A. The glp-1 Signaling Pathway
In both the hermaphrodite and male, a signal from the somatic DTC promotes germ-line proliferation and/or inhibits germ-cell entry into meiotic prophase (also see Section IV, Somatic Gonad). Three genes that directly mediate DTC signaling are glp-1 , lag-1 , and lag-2 . Genetic and molecular characterization of these genes indicates that the glp-1 signaling pathway is homologous to the Notch signaling pathway, which functions in cell fate specification in Drosophila (Artavanis-Tsakonas et al. 1995; for the related lin-12 signaling pathway, see Greenwald, this volume; for the role of glp-1 in embryogenesis, see Priess and Schnabel, this volume). Partial loss-of-function mutations in lag-1 and lag-2 and null mutations in glp-1 have essentially the same phenotype as that resulting from DTC ablation: entry of all germ cells into the meiotic pathway. The glp-1 gene, the function of which is required continuously in the germ line (Austin and Kimble 1987), encodes a transmembrane protein related to the receptors Notch and LIN-12 (Austin and Kimble 1989; Yochem and Greenwald 1989). The lag-2 gene encodes a transmembrane protein homologous to Drosophila Delta, the ligand for Notch, and is expressed in the DTC but not the germ line (Henderson et al. 1994; Tax et al. 1994). The lag-1 gene encodes an intracellular protein homologous to Drosophila suppressor of hairless (Su[H]) and the CBF1 (also known as RBPJk) family of mammalian DNA-binding proteins (Christensen et al. 1996).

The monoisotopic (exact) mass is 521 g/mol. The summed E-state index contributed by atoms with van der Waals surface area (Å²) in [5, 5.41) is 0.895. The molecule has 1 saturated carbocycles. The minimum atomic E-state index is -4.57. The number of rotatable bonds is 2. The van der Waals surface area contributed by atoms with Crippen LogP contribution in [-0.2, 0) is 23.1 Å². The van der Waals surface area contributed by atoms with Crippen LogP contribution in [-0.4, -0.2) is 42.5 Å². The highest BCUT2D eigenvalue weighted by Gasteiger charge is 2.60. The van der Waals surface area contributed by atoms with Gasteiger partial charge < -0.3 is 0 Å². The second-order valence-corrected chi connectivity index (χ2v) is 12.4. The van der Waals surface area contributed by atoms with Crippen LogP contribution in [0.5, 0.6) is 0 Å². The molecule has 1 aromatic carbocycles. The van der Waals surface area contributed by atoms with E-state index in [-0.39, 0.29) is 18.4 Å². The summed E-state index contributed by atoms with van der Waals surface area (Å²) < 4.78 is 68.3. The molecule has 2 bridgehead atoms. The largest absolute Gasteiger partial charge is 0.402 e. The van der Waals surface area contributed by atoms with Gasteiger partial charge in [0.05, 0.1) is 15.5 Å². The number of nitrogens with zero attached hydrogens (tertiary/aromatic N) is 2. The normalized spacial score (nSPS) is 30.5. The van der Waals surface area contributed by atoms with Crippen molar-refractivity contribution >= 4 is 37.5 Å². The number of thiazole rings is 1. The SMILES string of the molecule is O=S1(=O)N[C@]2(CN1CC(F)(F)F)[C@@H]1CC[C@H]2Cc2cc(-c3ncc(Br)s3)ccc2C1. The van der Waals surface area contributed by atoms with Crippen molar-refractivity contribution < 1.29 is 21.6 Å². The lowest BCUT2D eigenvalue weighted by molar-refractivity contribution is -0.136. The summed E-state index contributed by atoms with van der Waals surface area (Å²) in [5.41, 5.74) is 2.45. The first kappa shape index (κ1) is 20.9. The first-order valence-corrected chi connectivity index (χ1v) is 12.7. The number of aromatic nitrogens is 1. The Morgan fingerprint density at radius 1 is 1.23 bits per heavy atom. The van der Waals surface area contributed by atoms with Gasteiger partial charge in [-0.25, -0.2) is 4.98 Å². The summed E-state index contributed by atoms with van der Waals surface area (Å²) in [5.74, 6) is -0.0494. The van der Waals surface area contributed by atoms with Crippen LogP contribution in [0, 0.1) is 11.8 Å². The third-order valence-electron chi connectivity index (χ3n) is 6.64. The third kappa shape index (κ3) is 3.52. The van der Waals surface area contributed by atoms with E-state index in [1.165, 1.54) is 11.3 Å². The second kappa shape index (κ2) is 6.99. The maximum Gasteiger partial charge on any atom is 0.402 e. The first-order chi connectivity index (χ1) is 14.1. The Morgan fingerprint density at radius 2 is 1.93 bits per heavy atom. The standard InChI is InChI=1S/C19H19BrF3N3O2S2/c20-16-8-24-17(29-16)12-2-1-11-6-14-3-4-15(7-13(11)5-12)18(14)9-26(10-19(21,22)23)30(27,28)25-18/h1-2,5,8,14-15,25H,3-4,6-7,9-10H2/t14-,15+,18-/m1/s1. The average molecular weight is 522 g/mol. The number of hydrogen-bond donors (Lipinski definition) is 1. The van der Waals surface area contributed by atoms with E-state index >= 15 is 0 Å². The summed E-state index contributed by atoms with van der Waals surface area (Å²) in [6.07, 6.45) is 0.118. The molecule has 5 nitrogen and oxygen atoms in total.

The GLP-1/Notch family receptors possess cytoplasmic ankyrin repeats that are critical for signaling. Mutations in the ankyrin repeats of GLP-1 disrupt receptor activity (Kodoyianni et al. 1992; Lissemore et al. 1993). Overexpression of the cycloplasmic domain, including the ankyrin repeats, from GLP-1, LIN-12, and Notch leads to constitutive signaling (for review, see Greenwald 1994). In Drosophila tissue culture cells, when Notch binds ligand, Su(H) is displaced from the ankyrin repeats and translocates to the nucleus (Fortini and Artavanis-Tsakonas 1994). glp-1 signaling may be mechanistically similar in that LAG-1 binds to a portion of cytoplasmic domain that includes the ankyrin repeats of GLP-1 (M. Bosenberg and J. Kimble, pers. comm.). It is important to note that the GLP-1 cytoplasmic domain does not simply function to regulate LAG-1 negatively as glp-1 and lag-1 have the same germ-line loss-of-function phenotype. Thus, both act to promote germ-line proliferation (an analogous argument holds for Notch/ Su[H] signaling pathways).
Signaling activity of the glp-1 pathway must be spatially restricted to establish and maintain normal germ-line polarity. LAG-2, expressed by the DTC, is a localized ligand (Henderson et al. 1994). Tethering of LAG-2 via its transmembrane domain is important for normal germ-line polarity as a secreted form of the ligand, driven from the lag-2 promoter, produces ectopic germ-line proliferation (Fitzgerald and Greenwald 1995).